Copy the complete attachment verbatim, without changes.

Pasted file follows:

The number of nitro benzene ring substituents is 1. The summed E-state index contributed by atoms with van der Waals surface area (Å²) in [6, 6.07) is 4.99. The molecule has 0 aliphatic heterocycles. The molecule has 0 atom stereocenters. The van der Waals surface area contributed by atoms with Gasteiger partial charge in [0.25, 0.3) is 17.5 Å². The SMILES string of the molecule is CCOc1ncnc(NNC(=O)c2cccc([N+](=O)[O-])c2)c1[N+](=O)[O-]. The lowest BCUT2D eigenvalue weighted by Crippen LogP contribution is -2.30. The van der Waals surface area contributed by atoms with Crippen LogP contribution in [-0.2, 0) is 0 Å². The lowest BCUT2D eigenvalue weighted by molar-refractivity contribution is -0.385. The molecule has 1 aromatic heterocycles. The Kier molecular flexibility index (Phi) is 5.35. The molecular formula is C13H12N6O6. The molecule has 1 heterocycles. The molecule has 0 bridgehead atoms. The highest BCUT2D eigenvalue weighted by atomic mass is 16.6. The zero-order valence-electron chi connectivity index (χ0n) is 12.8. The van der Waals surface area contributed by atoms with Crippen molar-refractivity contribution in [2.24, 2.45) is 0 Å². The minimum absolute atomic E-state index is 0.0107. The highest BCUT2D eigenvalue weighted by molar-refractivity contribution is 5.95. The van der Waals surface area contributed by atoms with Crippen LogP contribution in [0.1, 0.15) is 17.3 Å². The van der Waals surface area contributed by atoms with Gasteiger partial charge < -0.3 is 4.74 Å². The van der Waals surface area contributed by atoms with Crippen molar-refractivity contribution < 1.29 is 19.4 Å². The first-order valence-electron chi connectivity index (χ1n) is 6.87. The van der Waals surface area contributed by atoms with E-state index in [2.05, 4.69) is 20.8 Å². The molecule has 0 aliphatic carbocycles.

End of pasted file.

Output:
The number of nitro benzene ring substituents is 1. The summed E-state index contributed by atoms with van der Waals surface area (Å²) in [6, 6.07) is 4.99. The molecule has 0 aliphatic heterocycles. The molecule has 0 atom stereocenters. The van der Waals surface area contributed by atoms with Gasteiger partial charge in [0.25, 0.3) is 17.5 Å². The SMILES string of the molecule is CCOc1ncnc(NNC(=O)c2cccc([N+](=O)[O-])c2)c1[N+](=O)[O-]. The lowest BCUT2D eigenvalue weighted by Crippen LogP contribution is -2.30. The van der Waals surface area contributed by atoms with Crippen LogP contribution in [-0.2, 0) is 0 Å². The lowest BCUT2D eigenvalue weighted by molar-refractivity contribution is -0.385. The molecule has 1 aromatic heterocycles. The Kier molecular flexibility index (Phi) is 5.35. The molecular formula is C13H12N6O6. The molecule has 1 heterocycles. The molecule has 0 bridgehead atoms. The highest BCUT2D eigenvalue weighted by atomic mass is 16.6. The zero-order valence-electron chi connectivity index (χ0n) is 12.8. The van der Waals surface area contributed by atoms with Crippen molar-refractivity contribution in [2.24, 2.45) is 0 Å². The minimum absolute atomic E-state index is 0.0107. The highest BCUT2D eigenvalue weighted by molar-refractivity contribution is 5.95. The van der Waals surface area contributed by atoms with Crippen LogP contribution in [0.1, 0.15) is 17.3 Å². The van der Waals surface area contributed by atoms with Gasteiger partial charge < -0.3 is 4.74 Å². The van der Waals surface area contributed by atoms with Crippen molar-refractivity contribution < 1.29 is 19.4 Å². The first-order valence-electron chi connectivity index (χ1n) is 6.87. The van der Waals surface area contributed by atoms with E-state index in [2.05, 4.69) is 20.8 Å². The molecule has 0 aliphatic carbocycles.